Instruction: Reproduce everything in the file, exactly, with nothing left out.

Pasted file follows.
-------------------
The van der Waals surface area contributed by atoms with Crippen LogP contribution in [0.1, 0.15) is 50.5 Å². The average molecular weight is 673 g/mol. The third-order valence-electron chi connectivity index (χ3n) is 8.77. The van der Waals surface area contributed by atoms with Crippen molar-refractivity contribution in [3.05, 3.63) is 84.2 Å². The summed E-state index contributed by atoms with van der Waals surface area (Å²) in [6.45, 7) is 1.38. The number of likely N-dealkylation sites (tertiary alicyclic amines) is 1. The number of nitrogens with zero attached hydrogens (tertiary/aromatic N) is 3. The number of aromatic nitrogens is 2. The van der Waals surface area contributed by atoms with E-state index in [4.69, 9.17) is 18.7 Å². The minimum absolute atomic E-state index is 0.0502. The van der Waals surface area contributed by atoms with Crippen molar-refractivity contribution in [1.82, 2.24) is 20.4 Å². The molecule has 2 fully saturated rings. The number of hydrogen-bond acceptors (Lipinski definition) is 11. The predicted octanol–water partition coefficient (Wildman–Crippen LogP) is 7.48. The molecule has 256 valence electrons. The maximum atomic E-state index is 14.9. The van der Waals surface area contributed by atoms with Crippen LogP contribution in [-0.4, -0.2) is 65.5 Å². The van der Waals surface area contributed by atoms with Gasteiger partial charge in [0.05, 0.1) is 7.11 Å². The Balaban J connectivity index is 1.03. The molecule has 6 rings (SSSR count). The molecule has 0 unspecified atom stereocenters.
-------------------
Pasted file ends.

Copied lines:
The van der Waals surface area contributed by atoms with Crippen LogP contribution in [0.1, 0.15) is 50.5 Å². The average molecular weight is 673 g/mol. The third-order valence-electron chi connectivity index (χ3n) is 8.77. The van der Waals surface area contributed by atoms with Crippen molar-refractivity contribution in [3.05, 3.63) is 84.2 Å². The summed E-state index contributed by atoms with van der Waals surface area (Å²) in [6.45, 7) is 1.38. The number of likely N-dealkylation sites (tertiary alicyclic amines) is 1. The number of nitrogens with zero attached hydrogens (tertiary/aromatic N) is 3. The number of aromatic nitrogens is 2. The van der Waals surface area contributed by atoms with E-state index in [4.69, 9.17) is 18.7 Å². The minimum absolute atomic E-state index is 0.0502. The van der Waals surface area contributed by atoms with Crippen molar-refractivity contribution in [1.82, 2.24) is 20.4 Å². The molecule has 2 fully saturated rings. The number of hydrogen-bond acceptors (Lipinski definition) is 11. The predicted octanol–water partition coefficient (Wildman–Crippen LogP) is 7.48. The molecule has 256 valence electrons. The maximum atomic E-state index is 14.9. The van der Waals surface area contributed by atoms with Crippen LogP contribution in [-0.4, -0.2) is 65.5 Å². The van der Waals surface area contributed by atoms with Gasteiger partial charge in [0.05, 0.1) is 7.11 Å². The Balaban J connectivity index is 1.03. The molecule has 6 rings (SSSR count). The molecule has 0 unspecified atom stereocenters.